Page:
Our director, Max Ammer, wouldn’t think writing a post about him would be a brilliant idea because it is never about him, but always about God and others. No matter how busy he is, and even if he only slept for four hours, he will dedicate full attention and time to the person in front of him, like there was nothing more important in the whole world, until he gets a smile from his/her interlocutor.  

His humble and soft-hearted personality is rare in people who accomplished so many successes as he did. He would say that everything good he got, it was by God’s grace, as a devoted Christian who can’t hold his tears every time he listens to a story about someone coming to know Jesus. He often says that Papua Diving is owned by the Lord.

Juggling patience, a funny personality and inspiration to make everyone around him works harder every day, Max could build a leading brand, offer hundreds of jobs and manage dozens of conservation and education projects simultaneously.

The former mechanic of Harley Davidsons and classic bikes from the WWII first came to Raja Ampat following his passion for the WWII’s history and to find ship and aircraft wrecks that no one else has seen before. Since then, with the help of the local people, the former commando has discovered many wrecks and even remains of crew members, allowing their families to give these men a final resting place.

One day, while camping, he heard someone walking around his tent. At first, he thought the person wanted to steal something and he was ready to defend himself when the person started opening the tent zipper. It turned out to be a young girl with a pineapple, which she wanted to put inside the tent as a gift. Max followed the child to her house to thank her family. It was a simple hut on the beach, and he couldn’t see that they had anything edible. It was this genuine generosity that made Max stay 31 years ago.

Soon, he realised that there was no industry in Raja Ampat, so the logical choice was to go for the nature travel business. He immediately visited a village and explained his plan, asking who would be willing to join, and there were more hands raised than the people he could hire.

Bearing in mind that an eco-resort would be the best solution to work with the locals and protect the environment, Max designed an iconic stand never seen with plants and local artefacts and impressed the public in a dive show. His plan was to build a resort if he could get three sets of guests, but he solve two years’ worth of guests in the show. He rushed back to the island and build the resort. “I was walking out the back door with the building team as the guests walked in the front!” he remembered.

Max with some of his first guests.

Who could imagine that the man who didn’t enjoy diving in the special forces in 1982 would become a legend in the diving world in Raja Ampat? He was the first to build a diving eco-resort in Raja Ampat, and he named many of the diving sites in the area. Until today, many politicians, NGOs, journalists and community leaders look for Max first when they need something related to the archipelago.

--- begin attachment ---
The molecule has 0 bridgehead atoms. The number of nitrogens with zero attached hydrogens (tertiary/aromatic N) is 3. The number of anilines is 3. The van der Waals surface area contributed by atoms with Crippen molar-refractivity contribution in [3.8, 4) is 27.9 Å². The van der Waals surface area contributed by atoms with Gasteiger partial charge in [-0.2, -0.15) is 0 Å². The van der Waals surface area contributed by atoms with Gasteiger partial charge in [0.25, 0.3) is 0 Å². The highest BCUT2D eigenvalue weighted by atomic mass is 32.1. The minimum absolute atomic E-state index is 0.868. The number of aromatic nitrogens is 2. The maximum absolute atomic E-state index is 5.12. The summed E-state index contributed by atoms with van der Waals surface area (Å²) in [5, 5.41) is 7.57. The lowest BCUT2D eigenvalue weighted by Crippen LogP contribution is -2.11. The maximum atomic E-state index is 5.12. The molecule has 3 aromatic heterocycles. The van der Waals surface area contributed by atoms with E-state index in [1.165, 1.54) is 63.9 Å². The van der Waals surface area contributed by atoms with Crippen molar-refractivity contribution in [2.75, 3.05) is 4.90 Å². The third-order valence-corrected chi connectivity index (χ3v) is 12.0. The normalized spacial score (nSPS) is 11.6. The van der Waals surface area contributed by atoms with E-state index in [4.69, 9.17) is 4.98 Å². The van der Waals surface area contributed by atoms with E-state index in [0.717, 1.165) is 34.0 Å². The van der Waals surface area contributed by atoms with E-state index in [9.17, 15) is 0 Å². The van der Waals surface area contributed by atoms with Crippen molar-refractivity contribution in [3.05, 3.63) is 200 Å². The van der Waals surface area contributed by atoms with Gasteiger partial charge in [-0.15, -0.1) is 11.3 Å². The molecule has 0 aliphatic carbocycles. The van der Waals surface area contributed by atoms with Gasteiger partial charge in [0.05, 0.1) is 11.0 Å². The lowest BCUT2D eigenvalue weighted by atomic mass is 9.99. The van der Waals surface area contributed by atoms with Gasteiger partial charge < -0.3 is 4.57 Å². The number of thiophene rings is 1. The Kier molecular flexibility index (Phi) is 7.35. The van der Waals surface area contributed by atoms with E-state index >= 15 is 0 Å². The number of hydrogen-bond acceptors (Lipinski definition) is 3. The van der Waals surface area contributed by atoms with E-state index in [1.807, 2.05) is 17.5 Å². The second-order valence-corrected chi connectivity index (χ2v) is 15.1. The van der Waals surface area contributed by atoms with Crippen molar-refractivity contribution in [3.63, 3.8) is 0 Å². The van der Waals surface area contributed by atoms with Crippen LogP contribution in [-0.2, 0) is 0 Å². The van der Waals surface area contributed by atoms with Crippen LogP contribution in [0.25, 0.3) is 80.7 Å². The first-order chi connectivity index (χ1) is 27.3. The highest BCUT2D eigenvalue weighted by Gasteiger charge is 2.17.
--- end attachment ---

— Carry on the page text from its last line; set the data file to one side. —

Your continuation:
By choosing to work with the locals, Max knew he would lose much money and time because it would be cheaper and quicker to hire people from other provinces instead of training Papuans to become dive guides, but his goal was empowering the locals and by doing so, protect the nature. In fact, many of his employees previously worked as loggers, shark fin fishermen and poachers due to little or no access to education.

Max often tells a story with the same enthusiasm as he was telling it for the first time: once he met a man who tried to sell him two turtles to send his daughter to school, and Max bought them. After that, he flipped the first turtle over the side of the canoe and the seller immediately jumped in the water to try to catch it again. Max then did the same with the second turtle and swam away. The fisherman was confused, and Max just told him: “I like turtles”. Later, the fisherman became the first dive guide to work with Max.

Another interesting fact about this man described as “a modern day Robinson Crusoe” by the newspaper Indonesia Expat, is that he grew up in Nigeria surrendered by birds, crocodiles, chimpanzees, etc. in an animal refugee farm ran by his parents, so he developed his love and care for nature since an early age.

Max has been introducing conservation and community-related projects in Raja Ampat since Papua Diving was founded in 1993, many years before anyone else made that effort. He was already teaching the local people even before Raja Ampat became an independent legal administrative area. Read more about our projects under “Projects”.

As a visionary and an idealist with a specific mission, he is always positive and original in his approaches and ideas to change the world. In his mind, everything is so clear that sometimes it is hard for him to realise that others can’t get his idea as quickly as it is in his brilliant mind.

In his legacy, there is Papua Diving, the RARCC, Kayak4Conservation, Frontier Aviation (in partnership with other volunteers), an education center for children and many lives changed and families supported, besides healthier reefs.

He has been teaching Papuans in many areas and, after their time with Max, some have already started their own businesses or became pilots or mechanics. There is no better teacher than the one who creates a school and takes the time to teach others no matter how many hours a lesson requires to be understood, and Max did both.  

“Trust in the Lord”, he often suggests with a big smile when he faces challenges. Indeed, his life has been reflecting that trust. He survived a serious motorcycle accident and even a plane crash, with only his seat left intact.

Our Partners